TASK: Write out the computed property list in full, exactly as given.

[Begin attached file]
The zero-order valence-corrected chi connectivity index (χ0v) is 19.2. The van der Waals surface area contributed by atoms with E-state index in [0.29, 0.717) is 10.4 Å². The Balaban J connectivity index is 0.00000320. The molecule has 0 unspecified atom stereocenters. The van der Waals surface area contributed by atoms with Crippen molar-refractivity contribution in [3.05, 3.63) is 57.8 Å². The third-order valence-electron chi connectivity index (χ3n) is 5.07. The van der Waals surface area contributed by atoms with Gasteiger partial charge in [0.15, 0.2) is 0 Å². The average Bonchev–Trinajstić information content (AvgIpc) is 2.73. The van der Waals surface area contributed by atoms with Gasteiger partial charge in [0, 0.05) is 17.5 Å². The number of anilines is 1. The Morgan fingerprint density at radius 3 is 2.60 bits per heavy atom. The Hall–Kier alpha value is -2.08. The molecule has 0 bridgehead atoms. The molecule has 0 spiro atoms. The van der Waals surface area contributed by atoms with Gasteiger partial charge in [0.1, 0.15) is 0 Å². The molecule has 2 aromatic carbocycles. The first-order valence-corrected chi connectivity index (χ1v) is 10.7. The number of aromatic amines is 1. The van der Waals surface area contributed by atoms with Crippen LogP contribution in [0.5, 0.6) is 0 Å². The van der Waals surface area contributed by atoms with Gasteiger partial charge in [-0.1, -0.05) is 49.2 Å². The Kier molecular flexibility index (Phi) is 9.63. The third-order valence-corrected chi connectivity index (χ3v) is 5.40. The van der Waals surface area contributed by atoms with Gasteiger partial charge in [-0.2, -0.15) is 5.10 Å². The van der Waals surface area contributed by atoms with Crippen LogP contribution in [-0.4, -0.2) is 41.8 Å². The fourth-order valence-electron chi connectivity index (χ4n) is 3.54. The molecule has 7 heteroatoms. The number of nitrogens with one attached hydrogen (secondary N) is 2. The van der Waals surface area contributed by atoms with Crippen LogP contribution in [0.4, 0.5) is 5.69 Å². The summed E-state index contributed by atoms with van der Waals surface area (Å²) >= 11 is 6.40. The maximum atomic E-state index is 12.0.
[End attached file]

The zero-order valence-corrected chi connectivity index (χ0v) is 19.2. The van der Waals surface area contributed by atoms with E-state index in [0.29, 0.717) is 10.4 Å². The Balaban J connectivity index is 0.00000320. The molecule has 0 unspecified atom stereocenters. The van der Waals surface area contributed by atoms with Crippen molar-refractivity contribution in [3.05, 3.63) is 57.8 Å². The third-order valence-electron chi connectivity index (χ3n) is 5.07. The van der Waals surface area contributed by atoms with Gasteiger partial charge in [0.15, 0.2) is 0 Å². The average Bonchev–Trinajstić information content (AvgIpc) is 2.73. The van der Waals surface area contributed by atoms with Gasteiger partial charge in [0, 0.05) is 17.5 Å². The number of anilines is 1. The Morgan fingerprint density at radius 3 is 2.60 bits per heavy atom. The Hall–Kier alpha value is -2.08. The molecule has 0 bridgehead atoms. The molecule has 0 spiro atoms. The van der Waals surface area contributed by atoms with Gasteiger partial charge in [0.1, 0.15) is 0 Å². The molecule has 2 aromatic carbocycles. The first-order valence-corrected chi connectivity index (χ1v) is 10.7. The number of aromatic amines is 1. The van der Waals surface area contributed by atoms with Crippen LogP contribution in [0.5, 0.6) is 0 Å². The van der Waals surface area contributed by atoms with Gasteiger partial charge in [-0.1, -0.05) is 49.2 Å². The Kier molecular flexibility index (Phi) is 9.63. The third-order valence-corrected chi connectivity index (χ3v) is 5.40. The van der Waals surface area contributed by atoms with Gasteiger partial charge in [-0.2, -0.15) is 5.10 Å². The van der Waals surface area contributed by atoms with Crippen LogP contribution in [-0.4, -0.2) is 41.8 Å². The fourth-order valence-electron chi connectivity index (χ4n) is 3.54. The molecule has 7 heteroatoms. The number of nitrogens with one attached hydrogen (secondary N) is 2. The van der Waals surface area contributed by atoms with Crippen LogP contribution in [0.4, 0.5) is 5.69 Å². The summed E-state index contributed by atoms with van der Waals surface area (Å²) >= 11 is 6.40. The maximum atomic E-state index is 12.0.